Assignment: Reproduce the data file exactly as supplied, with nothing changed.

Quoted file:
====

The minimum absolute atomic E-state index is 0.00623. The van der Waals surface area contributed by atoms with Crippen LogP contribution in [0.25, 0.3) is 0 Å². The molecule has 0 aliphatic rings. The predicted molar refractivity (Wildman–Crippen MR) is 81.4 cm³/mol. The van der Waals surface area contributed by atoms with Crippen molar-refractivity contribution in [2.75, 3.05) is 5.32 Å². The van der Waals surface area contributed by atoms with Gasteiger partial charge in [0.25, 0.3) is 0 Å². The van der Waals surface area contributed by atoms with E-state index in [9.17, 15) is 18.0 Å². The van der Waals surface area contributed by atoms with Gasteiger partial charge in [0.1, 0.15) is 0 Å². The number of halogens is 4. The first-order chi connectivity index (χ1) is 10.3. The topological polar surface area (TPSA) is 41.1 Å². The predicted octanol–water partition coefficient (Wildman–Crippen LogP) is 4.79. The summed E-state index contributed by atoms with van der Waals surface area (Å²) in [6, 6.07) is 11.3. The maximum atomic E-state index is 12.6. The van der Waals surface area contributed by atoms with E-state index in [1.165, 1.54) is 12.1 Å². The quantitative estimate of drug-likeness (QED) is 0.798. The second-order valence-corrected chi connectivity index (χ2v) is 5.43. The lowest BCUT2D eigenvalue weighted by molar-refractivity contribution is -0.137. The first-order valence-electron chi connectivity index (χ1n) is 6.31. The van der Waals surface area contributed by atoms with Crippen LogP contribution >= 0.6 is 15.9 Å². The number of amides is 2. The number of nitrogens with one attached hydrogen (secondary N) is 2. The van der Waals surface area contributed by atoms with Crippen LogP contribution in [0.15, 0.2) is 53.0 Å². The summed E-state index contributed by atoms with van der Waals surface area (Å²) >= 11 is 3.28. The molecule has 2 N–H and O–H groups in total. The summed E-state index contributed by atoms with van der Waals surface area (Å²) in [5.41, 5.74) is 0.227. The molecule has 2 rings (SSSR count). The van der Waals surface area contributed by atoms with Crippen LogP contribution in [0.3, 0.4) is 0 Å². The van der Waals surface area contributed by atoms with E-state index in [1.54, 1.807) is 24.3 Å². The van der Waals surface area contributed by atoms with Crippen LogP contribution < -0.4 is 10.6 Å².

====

The minimum absolute atomic E-state index is 0.00623. The van der Waals surface area contributed by atoms with Crippen LogP contribution in [0.25, 0.3) is 0 Å². The molecule has 0 aliphatic rings. The predicted molar refractivity (Wildman–Crippen MR) is 81.4 cm³/mol. The van der Waals surface area contributed by atoms with Crippen molar-refractivity contribution in [2.75, 3.05) is 5.32 Å². The van der Waals surface area contributed by atoms with Gasteiger partial charge in [0.25, 0.3) is 0 Å². The van der Waals surface area contributed by atoms with E-state index in [9.17, 15) is 18.0 Å². The van der Waals surface area contributed by atoms with Gasteiger partial charge in [0.1, 0.15) is 0 Å². The number of halogens is 4. The first-order chi connectivity index (χ1) is 10.3. The topological polar surface area (TPSA) is 41.1 Å². The predicted octanol–water partition coefficient (Wildman–Crippen LogP) is 4.79. The summed E-state index contributed by atoms with van der Waals surface area (Å²) in [6, 6.07) is 11.3. The maximum atomic E-state index is 12.6. The van der Waals surface area contributed by atoms with E-state index in [1.165, 1.54) is 12.1 Å². The quantitative estimate of drug-likeness (QED) is 0.798. The second-order valence-corrected chi connectivity index (χ2v) is 5.43. The lowest BCUT2D eigenvalue weighted by molar-refractivity contribution is -0.137. The first-order valence-electron chi connectivity index (χ1n) is 6.31. The van der Waals surface area contributed by atoms with Crippen LogP contribution >= 0.6 is 15.9 Å². The number of amides is 2. The number of nitrogens with one attached hydrogen (secondary N) is 2. The van der Waals surface area contributed by atoms with Crippen LogP contribution in [0.15, 0.2) is 53.0 Å². The summed E-state index contributed by atoms with van der Waals surface area (Å²) >= 11 is 3.28. The molecule has 2 N–H and O–H groups in total. The summed E-state index contributed by atoms with van der Waals surface area (Å²) in [5.41, 5.74) is 0.227. The molecule has 2 rings (SSSR count). The van der Waals surface area contributed by atoms with Crippen LogP contribution in [0.3, 0.4) is 0 Å². The van der Waals surface area contributed by atoms with E-state index in [1.54, 1.807) is 24.3 Å². The van der Waals surface area contributed by atoms with Crippen LogP contribution < -0.4 is 10.6 Å².